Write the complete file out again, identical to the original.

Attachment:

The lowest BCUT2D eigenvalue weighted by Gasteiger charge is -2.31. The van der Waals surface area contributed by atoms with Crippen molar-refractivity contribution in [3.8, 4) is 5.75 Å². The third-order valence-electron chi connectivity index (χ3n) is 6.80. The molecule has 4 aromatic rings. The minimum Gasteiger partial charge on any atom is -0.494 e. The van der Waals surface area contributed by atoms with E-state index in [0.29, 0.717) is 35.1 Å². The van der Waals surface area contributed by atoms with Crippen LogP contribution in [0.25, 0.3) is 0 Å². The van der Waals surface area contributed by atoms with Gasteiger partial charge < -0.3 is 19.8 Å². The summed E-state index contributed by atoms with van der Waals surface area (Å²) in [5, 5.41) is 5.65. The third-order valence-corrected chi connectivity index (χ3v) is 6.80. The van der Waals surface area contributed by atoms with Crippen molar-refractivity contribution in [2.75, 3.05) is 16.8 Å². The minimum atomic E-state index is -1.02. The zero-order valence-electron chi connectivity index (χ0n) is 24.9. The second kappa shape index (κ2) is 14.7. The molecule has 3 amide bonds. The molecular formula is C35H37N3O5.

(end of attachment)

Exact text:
The lowest BCUT2D eigenvalue weighted by Gasteiger charge is -2.31. The van der Waals surface area contributed by atoms with Crippen molar-refractivity contribution in [3.8, 4) is 5.75 Å². The third-order valence-electron chi connectivity index (χ3n) is 6.80. The molecule has 4 aromatic rings. The minimum Gasteiger partial charge on any atom is -0.494 e. The van der Waals surface area contributed by atoms with E-state index in [0.29, 0.717) is 35.1 Å². The van der Waals surface area contributed by atoms with Crippen LogP contribution in [0.25, 0.3) is 0 Å². The van der Waals surface area contributed by atoms with Gasteiger partial charge < -0.3 is 19.8 Å². The summed E-state index contributed by atoms with van der Waals surface area (Å²) in [5, 5.41) is 5.65. The third-order valence-corrected chi connectivity index (χ3v) is 6.80. The van der Waals surface area contributed by atoms with Crippen molar-refractivity contribution in [2.75, 3.05) is 16.8 Å². The minimum atomic E-state index is -1.02. The zero-order valence-electron chi connectivity index (χ0n) is 24.9. The second kappa shape index (κ2) is 14.7. The molecule has 3 amide bonds. The molecular formula is C35H37N3O5.